A View from the Bleachers: The possibility for miracles in Israeli politics

By Rabbi Steven Garten

I was invited to speak at an Anglican church on the Jewish view of reconciliation for a presentation in a series offered by non-Christian clergy. The request was to present a theological paradigm concerning reconciliation. “Oh, one more request,” said the priest, “could you provide the Hebrew term for reconciliation.

Reconciliation usually means the repairing of a relationship that was once strong but now is shattered. There are many instances in Tanach where Israel and the Deity are in need of reconciliation.

There is no one Hebrew term used to reflect that process. Sometimes, intimate partners faced with challenges beyond their capacities for resolution need reconciliation counselling. Indeed, it is possible that the final step in repentance, Teshuvah, is reconciliation. We know what it is, but what do we call it?

There are a number of phrases in Hebrew that seem to be the equivalent to the English reconciliation. Hashlama means completion, complement, fulfilment and its last meaning is reconciliation. Hitpisut is often the word used for conciliation or rapprochement. Pios is another synonym meaning pacification, appeasement. Of course, one could simply use “rekansile’ashan,” the transliteration of the word into Hebrew. Similar to using transliteration in the siddur, it gives proper pronunciation but no meaning.

I did not find any of this useful so I asked colleagues for help. One suggested using the term tikkun. Many of us know the term tikkun olam from the Aleynu prayer or from Lurianic Kabbalah. In both cases it is usually used to suggest our obligation to heal the world of its broken parts. Certainly, that might work for my presentation. Another colleague suggested sheleimut, wholeness from the same root as shalom. These two phrases brought me closer to the original intention.

Yet, in a conversation with another colleague, we moved away from theology toward modern realities. He informed me that a few years ago, Arzenu, the Zionist organization of the Reform movement introduced a resolution to the World Zionist Organization Congress recommending a reconciliation commission be established jointly composed of Israeli Arabs and Jews. Rather than use the Hebrew translation of reconciliation – since some would argue the conflict remains ongoing – they opted to use the phrase “mutual understanding and justice.” The Hebrew would read in transliteration, “Havanah Haddit v Tzedek.” The resolution passed on June 1, 2016 but Arzenu and its allies are still waiting for the commission to be established.

The resolution calling for the commission outlined the following tasks:

a) Listening to each others’ narratives about claims to the same land with genuine concern, compassion and empathy regarding sufferings past and present;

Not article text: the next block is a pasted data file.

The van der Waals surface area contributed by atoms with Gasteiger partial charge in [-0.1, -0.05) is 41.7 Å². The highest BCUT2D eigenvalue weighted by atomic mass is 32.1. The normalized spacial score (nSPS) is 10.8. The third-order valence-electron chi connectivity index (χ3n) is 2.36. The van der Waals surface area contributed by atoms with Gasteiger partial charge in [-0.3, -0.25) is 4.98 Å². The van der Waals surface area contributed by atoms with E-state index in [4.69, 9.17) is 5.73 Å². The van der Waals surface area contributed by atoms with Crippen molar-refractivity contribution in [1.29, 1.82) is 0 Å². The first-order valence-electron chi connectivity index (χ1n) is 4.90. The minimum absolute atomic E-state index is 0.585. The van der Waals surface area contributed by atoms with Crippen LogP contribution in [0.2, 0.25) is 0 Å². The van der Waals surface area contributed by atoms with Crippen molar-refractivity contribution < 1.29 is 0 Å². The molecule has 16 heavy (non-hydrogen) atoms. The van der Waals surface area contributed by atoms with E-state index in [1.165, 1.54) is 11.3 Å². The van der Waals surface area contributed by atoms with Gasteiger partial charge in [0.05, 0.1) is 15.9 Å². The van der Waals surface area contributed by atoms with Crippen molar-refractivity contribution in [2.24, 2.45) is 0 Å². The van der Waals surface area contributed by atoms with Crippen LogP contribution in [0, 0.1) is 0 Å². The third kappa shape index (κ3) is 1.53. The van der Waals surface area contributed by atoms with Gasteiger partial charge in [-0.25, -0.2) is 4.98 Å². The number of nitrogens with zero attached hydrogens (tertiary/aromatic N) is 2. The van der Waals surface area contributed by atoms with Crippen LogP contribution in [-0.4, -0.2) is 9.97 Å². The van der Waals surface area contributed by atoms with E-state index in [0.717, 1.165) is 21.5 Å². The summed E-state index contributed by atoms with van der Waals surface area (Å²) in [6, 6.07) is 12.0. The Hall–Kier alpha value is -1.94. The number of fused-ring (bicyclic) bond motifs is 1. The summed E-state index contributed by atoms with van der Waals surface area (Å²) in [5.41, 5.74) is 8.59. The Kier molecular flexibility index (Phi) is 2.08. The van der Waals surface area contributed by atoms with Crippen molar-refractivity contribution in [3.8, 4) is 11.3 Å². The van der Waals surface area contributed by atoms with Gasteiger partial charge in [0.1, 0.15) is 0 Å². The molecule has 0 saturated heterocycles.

b) Recommending measures to the government of Israel that would include means to facilitate admission of past injustices that both communities have visited upon the other, and designating suggested means through which past injustices can be redressed and future injustices prevented;

c) Recommending a program of sincere, mutual steps toward peace and reconciliation between the Jewish and Arab citizens of Israel, based on equality, respect and mutual recognition.

I am not sure what Hebrew word adequately defines reconciliation, but I do know what it looks like. Were these steps to become the building blocks of a new relationship between all the citizens of Israel, it might look like the “first flowering of redemption.”

Six years ago, the Arab representation in Israel’s Knesset was almost obliterated when the new Governance Law raised the electoral threshold from two to 3.5 per cent, threatening to oust the deeply-divided Arab parties from the Knesset. The law was designed to reduce the number of small parties, which inhibit effective legislative procedures and to limit Israeli Arab representation in the Knesset. The following years brought discord and disharmony to the four Israeli Arab parties.

In the March 2 election, the Arab Israeli parties ran together as the Joint List and won a record 15 seats in the Knesset. In the unstable political environment of Israel that led to three elections in less than 12 months, the possibility now exists for two miracles to occur: a joining of the second and third largest parties to create political stability, and perhaps more importantly, the start of a process toward “mutual understanding and justice.”

Just imagine the symbolic aura that would emanate from a country we love if the Joint List allied with Blue and White to provide services for all Israeli citizens. Just imagine the powerful rebuttal to those who call Israel an apartheid state when a minister of the state is an Israel Arab. Just consider for one moment what pride we who live in Canada would feel watching our beloved Israel begin a journey toward tikkun and sheleimut.